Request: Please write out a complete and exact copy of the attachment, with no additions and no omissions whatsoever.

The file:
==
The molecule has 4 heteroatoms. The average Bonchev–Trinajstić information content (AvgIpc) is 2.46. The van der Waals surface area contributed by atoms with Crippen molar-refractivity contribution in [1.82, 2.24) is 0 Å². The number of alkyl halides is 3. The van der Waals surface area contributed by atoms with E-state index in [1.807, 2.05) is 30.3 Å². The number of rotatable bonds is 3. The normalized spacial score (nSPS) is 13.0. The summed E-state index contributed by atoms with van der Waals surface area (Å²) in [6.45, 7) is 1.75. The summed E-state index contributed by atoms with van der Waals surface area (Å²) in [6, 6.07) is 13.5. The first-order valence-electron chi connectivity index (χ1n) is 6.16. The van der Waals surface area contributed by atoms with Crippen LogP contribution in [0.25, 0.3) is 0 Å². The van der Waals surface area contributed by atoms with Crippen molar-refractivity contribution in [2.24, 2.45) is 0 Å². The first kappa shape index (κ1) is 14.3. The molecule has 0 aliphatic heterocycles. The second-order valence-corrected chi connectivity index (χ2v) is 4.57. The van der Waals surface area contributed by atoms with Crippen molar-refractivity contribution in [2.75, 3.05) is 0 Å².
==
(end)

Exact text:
The molecule has 4 heteroatoms. The average Bonchev–Trinajstić information content (AvgIpc) is 2.46. The van der Waals surface area contributed by atoms with Crippen molar-refractivity contribution in [1.82, 2.24) is 0 Å². The number of alkyl halides is 3. The van der Waals surface area contributed by atoms with E-state index in [1.807, 2.05) is 30.3 Å². The number of rotatable bonds is 3. The normalized spacial score (nSPS) is 13.0. The summed E-state index contributed by atoms with van der Waals surface area (Å²) in [6.45, 7) is 1.75. The summed E-state index contributed by atoms with van der Waals surface area (Å²) in [6, 6.07) is 13.5. The first-order valence-electron chi connectivity index (χ1n) is 6.16. The van der Waals surface area contributed by atoms with Crippen LogP contribution in [0.25, 0.3) is 0 Å². The van der Waals surface area contributed by atoms with Crippen molar-refractivity contribution in [2.24, 2.45) is 0 Å². The first kappa shape index (κ1) is 14.3. The molecule has 0 aliphatic heterocycles. The second-order valence-corrected chi connectivity index (χ2v) is 4.57. The van der Waals surface area contributed by atoms with Crippen molar-refractivity contribution in [2.75, 3.05) is 0 Å².